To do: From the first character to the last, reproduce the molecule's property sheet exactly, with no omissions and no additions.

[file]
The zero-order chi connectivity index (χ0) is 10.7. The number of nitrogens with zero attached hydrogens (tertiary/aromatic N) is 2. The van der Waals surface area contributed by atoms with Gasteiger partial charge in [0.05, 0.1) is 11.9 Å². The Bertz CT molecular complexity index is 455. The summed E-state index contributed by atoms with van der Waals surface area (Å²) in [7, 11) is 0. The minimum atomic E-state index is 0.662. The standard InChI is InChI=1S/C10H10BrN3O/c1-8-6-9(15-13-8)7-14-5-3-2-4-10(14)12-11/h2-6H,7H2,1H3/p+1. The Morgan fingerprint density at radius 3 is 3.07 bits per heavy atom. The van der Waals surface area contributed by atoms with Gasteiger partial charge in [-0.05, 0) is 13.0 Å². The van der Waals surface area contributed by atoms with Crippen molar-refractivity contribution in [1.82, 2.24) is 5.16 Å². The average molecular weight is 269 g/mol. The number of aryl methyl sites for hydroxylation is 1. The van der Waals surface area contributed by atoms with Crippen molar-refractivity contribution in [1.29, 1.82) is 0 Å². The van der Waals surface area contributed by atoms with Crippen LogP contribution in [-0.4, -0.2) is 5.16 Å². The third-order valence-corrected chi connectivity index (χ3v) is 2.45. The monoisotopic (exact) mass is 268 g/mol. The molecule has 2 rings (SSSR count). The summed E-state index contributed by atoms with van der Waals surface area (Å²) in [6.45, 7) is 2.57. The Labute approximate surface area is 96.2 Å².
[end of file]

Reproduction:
The zero-order chi connectivity index (χ0) is 10.7. The number of nitrogens with zero attached hydrogens (tertiary/aromatic N) is 2. The van der Waals surface area contributed by atoms with Gasteiger partial charge in [0.05, 0.1) is 11.9 Å². The Bertz CT molecular complexity index is 455. The summed E-state index contributed by atoms with van der Waals surface area (Å²) in [7, 11) is 0. The minimum atomic E-state index is 0.662. The standard InChI is InChI=1S/C10H10BrN3O/c1-8-6-9(15-13-8)7-14-5-3-2-4-10(14)12-11/h2-6H,7H2,1H3/p+1. The Morgan fingerprint density at radius 3 is 3.07 bits per heavy atom. The van der Waals surface area contributed by atoms with Gasteiger partial charge in [-0.05, 0) is 13.0 Å². The van der Waals surface area contributed by atoms with Crippen molar-refractivity contribution in [1.82, 2.24) is 5.16 Å². The average molecular weight is 269 g/mol. The number of aryl methyl sites for hydroxylation is 1. The van der Waals surface area contributed by atoms with Crippen molar-refractivity contribution in [1.29, 1.82) is 0 Å². The van der Waals surface area contributed by atoms with Crippen LogP contribution in [-0.4, -0.2) is 5.16 Å². The third-order valence-corrected chi connectivity index (χ3v) is 2.45. The monoisotopic (exact) mass is 268 g/mol. The molecule has 2 rings (SSSR count). The summed E-state index contributed by atoms with van der Waals surface area (Å²) in [6.45, 7) is 2.57. The Labute approximate surface area is 96.2 Å².